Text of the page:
European Central Bank 'encouraged' Portugal to seek aid

People using ATMs in Lisbon Portugal is braced for austerity measures following the EU bail-out

European Central Bank (ECB) President Jean-Claude Trichet has said that it encouraged crisis-hit Portuguese authorities to seek financial aid.

He was speaking after the ECB raised rates to 1.25%, which may add to the problems of debt-ridden countries.

Portugal's troubles are also expected to be discussed at a two-day meeting of EU finance ministers in Budapest.

Portugal's caretaker Prime Minister Jose Socrates said on Wednesday he would ask for financial assistance.

"We have encouraged the Portuguese authorities to ask for support and that was commanded by the situation after what has happened previously in Portugal," said ECB President Jean-Claude Trichet.

A European Commission spokesman said that a formal request for aid had not yet been received, but that the EU would be negotiating a deal with Portuguese authorities even though there is only a caretaker government in place at the moment.

"The Commission stands ready to send a mission to Lisbon along with European Central Bank staff as soon as we are asked to do so," said spokesman Amadeu Altafaj.

The finance ministers' meeting will begin on Friday.

'No contagion risk'

Gavin Hewitt's Europe

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The heart of the problem is that Europe has become, in part, a low-growth area”

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Portugal follows Greece and the Irish Republic in seeking a bail-out.

However, Spain was quick to say it would not be following these countries in seeking assistance.

Analysts have expressed concerns about Spain as it has EU's highest unemployment rate and is struggling to deal with a banking crisis and the collapse of its property boom.

But Spain's Economy Minister Elena Salgado said that financial markets were perfectly capable of distinguishing between the situations in Portugal and Spain.

In an interview on the national radio station SER, she said that the risk of contagion was "absolutely ruled out", and added it was clear that Spain's economy was much more competitive than Portugal's.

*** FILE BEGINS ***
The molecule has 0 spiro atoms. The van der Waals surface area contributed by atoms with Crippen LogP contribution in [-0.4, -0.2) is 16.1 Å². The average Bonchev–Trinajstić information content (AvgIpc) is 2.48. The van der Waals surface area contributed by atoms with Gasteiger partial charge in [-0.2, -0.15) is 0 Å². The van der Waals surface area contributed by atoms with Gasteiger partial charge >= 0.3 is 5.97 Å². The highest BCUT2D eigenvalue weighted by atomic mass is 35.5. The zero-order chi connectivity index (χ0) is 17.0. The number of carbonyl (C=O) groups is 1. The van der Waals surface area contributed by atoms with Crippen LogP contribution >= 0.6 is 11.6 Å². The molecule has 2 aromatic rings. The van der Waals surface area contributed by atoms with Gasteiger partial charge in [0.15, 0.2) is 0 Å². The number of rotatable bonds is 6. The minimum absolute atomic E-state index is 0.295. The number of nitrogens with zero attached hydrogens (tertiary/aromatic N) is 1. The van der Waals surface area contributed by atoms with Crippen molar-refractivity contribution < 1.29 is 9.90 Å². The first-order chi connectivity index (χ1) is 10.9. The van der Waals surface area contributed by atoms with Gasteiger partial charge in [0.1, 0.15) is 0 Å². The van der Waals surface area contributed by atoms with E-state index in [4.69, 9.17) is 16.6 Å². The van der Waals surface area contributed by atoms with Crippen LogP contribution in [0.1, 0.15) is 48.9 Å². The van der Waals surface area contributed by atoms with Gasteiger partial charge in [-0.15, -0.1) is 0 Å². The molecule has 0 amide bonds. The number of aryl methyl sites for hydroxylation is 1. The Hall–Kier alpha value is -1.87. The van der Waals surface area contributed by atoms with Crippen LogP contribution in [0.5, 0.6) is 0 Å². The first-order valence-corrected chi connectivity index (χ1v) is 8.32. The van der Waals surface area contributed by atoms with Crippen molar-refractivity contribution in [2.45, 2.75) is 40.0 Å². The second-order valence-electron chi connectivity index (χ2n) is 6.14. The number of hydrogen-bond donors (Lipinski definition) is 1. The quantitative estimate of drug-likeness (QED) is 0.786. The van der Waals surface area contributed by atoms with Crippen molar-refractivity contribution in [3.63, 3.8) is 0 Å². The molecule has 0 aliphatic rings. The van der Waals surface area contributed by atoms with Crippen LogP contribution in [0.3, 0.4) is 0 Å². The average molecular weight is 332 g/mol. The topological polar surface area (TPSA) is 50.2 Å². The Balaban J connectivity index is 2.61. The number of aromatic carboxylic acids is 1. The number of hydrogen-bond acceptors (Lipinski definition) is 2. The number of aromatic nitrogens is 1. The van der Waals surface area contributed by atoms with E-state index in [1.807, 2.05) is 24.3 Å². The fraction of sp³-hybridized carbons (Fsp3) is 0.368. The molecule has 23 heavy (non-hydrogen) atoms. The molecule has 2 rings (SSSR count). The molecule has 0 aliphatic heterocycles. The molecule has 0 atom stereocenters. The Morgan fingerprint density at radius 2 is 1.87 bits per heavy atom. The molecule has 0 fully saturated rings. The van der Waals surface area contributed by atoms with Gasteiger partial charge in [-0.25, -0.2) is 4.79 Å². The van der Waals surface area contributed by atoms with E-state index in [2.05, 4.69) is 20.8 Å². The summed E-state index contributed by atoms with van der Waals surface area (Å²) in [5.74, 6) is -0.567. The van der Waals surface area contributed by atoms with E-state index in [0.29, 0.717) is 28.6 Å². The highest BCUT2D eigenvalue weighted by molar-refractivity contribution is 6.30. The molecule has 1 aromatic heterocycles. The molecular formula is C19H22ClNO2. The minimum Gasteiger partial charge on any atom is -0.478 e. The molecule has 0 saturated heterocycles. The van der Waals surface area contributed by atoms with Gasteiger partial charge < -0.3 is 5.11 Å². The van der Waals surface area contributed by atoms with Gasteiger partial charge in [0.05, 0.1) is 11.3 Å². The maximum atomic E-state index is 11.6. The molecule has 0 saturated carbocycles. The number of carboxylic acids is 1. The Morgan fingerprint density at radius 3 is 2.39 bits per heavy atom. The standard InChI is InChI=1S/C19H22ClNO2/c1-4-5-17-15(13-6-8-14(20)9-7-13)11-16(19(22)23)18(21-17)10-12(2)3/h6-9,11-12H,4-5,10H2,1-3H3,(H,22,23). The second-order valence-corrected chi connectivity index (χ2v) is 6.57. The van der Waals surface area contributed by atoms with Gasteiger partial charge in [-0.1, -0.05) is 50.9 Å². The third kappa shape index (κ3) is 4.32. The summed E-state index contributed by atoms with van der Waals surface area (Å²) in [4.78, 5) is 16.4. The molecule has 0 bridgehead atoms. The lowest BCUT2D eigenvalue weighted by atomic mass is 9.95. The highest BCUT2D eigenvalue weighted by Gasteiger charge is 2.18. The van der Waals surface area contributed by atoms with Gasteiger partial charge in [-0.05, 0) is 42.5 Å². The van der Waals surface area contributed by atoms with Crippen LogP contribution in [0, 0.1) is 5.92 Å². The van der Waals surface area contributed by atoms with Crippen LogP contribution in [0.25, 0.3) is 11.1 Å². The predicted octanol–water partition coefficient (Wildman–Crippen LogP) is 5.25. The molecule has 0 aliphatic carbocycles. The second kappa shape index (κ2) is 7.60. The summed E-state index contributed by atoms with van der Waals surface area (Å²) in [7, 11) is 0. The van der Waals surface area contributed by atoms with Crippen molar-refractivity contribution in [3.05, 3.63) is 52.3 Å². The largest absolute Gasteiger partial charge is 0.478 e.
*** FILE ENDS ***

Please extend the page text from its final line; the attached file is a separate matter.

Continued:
French Finance Minister Christine Lagarde later supported this view.

"I don't think that there is any risk of contagion to Spain at all because Spain has led a number of reforms, in particular to its banking system, and is much more solid as an economy given the measures that have been taken, and the markets know that," she told France 3 television.

Ms Lagarde also said she was relieved at Portugal's request for aid.

In Portugal, Mr Socrates had put off a bail-out request for as long as he could, having stepped down as prime minister after failing to pass austerity measures.

"I always said asking for foreign aid would be the final way to go but we have reached the moment," he said.

"Above all, it's in the national interest."

Borrowing costs

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It is obviously a national humiliation for Portugal that it has had to request a rescue from its eurozone partners. But this is one of those cases where the struggling debtor, Portugal, can be seen to be as powerful as the creditors, which include banks and the European Central Bank.”

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European Commission President Jose Manuel Barroso said in a statement that Portugal's request would be processed "in the swiftest possible manner, according to the rules applicable".

He also reaffirmed his "confidence in Portugal's capacity to overcome the present difficulties, with the solidarity of its partners".

Mr Socrates did not say how much aid Portugal would ask for. Negotiations will now be under way and the BBC's business editor Robert Peston said rescue loans could amount to as much as 80bn euros ($115bn; £70bn).

That amount would be equivalent to nearly half of the country's entire economic output in 2010.

On Wednesday, the government raised about 1bn euros after tapping the financial markets in order to repay loans, but will have to pay a higher interest rate to lenders.

Portugal's cost of borrowing has risen sharply since the minority socialist government resigned last month after its proposed tougher austerity measures were defeated in parliament.

Since then several rating agencies have downgraded the country's debt.

Elections are due to take place on 5 June.

Low growth

Portugal's problems have been different from those of the other countries that have needed bailing out.

Low economic growth and high wages have meant that the country has struggled to raise enough money through taxation to pay for government spending.

When the banking crisis came, it found itself dealing with the same rising costs of debt that other countries had to deal with, and has finally had to concede that it cannot raise the money it needs through financial markets.

The UK has said that it will not be extending the sort of bilateral loans it offered to the Irish Republic, because it does not have such a close relationship.

But the UK is committed to contribute to one of the EU's temporary bail-out funds as well as the International Monetary Fund's scheme, either of which could be used to assist Portugal.

It will not be clear how much the UK will have to contribute until the details of the bail-out have been agreed.

UK Chancellor of the Exchequer George Osborne, who will face criticism if the UK ends up supporting Portugal, said that Portugal's problems showed why it was so important for the UK to cut its own budget deficit.

"If you hear the stories about the cuts and still wonder why our country needs to take these difficult decisions, then look at what is happening around us," he said.

"First Greece, then Ireland, today Portugal."

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